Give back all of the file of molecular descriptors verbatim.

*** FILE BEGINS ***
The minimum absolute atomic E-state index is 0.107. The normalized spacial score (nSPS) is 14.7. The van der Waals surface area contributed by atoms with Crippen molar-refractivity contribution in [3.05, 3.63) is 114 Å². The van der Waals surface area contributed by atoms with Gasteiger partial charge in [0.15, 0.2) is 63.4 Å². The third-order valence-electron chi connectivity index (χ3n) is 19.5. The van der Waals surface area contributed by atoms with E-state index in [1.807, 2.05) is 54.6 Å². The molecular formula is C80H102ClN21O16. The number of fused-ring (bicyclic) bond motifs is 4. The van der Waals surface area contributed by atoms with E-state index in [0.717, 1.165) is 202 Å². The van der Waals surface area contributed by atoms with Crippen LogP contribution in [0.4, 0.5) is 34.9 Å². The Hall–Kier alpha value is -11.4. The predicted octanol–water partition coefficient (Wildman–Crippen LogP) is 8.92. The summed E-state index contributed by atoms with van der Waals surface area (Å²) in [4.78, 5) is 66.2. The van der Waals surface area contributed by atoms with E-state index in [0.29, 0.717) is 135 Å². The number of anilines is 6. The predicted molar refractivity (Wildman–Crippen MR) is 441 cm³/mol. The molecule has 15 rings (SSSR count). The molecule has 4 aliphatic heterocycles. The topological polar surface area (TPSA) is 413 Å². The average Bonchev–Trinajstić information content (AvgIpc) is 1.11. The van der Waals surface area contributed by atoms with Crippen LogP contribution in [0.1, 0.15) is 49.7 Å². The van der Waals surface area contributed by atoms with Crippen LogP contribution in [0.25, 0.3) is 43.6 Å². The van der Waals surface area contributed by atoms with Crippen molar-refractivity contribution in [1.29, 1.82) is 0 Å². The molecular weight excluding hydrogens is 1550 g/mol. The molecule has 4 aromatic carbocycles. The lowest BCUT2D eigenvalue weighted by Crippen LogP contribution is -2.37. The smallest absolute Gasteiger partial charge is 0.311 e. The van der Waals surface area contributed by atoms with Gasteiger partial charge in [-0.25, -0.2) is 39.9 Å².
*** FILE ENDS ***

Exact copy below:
The minimum absolute atomic E-state index is 0.107. The normalized spacial score (nSPS) is 14.7. The van der Waals surface area contributed by atoms with Crippen molar-refractivity contribution in [3.05, 3.63) is 114 Å². The van der Waals surface area contributed by atoms with Gasteiger partial charge in [0.15, 0.2) is 63.4 Å². The third-order valence-electron chi connectivity index (χ3n) is 19.5. The van der Waals surface area contributed by atoms with E-state index in [1.807, 2.05) is 54.6 Å². The molecular formula is C80H102ClN21O16. The number of fused-ring (bicyclic) bond motifs is 4. The van der Waals surface area contributed by atoms with E-state index in [0.717, 1.165) is 202 Å². The van der Waals surface area contributed by atoms with Crippen LogP contribution in [0.4, 0.5) is 34.9 Å². The Hall–Kier alpha value is -11.4. The predicted octanol–water partition coefficient (Wildman–Crippen LogP) is 8.92. The summed E-state index contributed by atoms with van der Waals surface area (Å²) in [4.78, 5) is 66.2. The van der Waals surface area contributed by atoms with E-state index in [0.29, 0.717) is 135 Å². The number of anilines is 6. The predicted molar refractivity (Wildman–Crippen MR) is 441 cm³/mol. The molecule has 15 rings (SSSR count). The molecule has 4 aliphatic heterocycles. The topological polar surface area (TPSA) is 413 Å². The average Bonchev–Trinajstić information content (AvgIpc) is 1.11. The van der Waals surface area contributed by atoms with Crippen LogP contribution in [0.1, 0.15) is 49.7 Å². The van der Waals surface area contributed by atoms with Crippen LogP contribution in [0.25, 0.3) is 43.6 Å². The van der Waals surface area contributed by atoms with Crippen molar-refractivity contribution in [1.29, 1.82) is 0 Å². The molecular weight excluding hydrogens is 1550 g/mol. The molecule has 4 aromatic carbocycles. The lowest BCUT2D eigenvalue weighted by Crippen LogP contribution is -2.37. The smallest absolute Gasteiger partial charge is 0.311 e. The van der Waals surface area contributed by atoms with Gasteiger partial charge in [-0.25, -0.2) is 39.9 Å².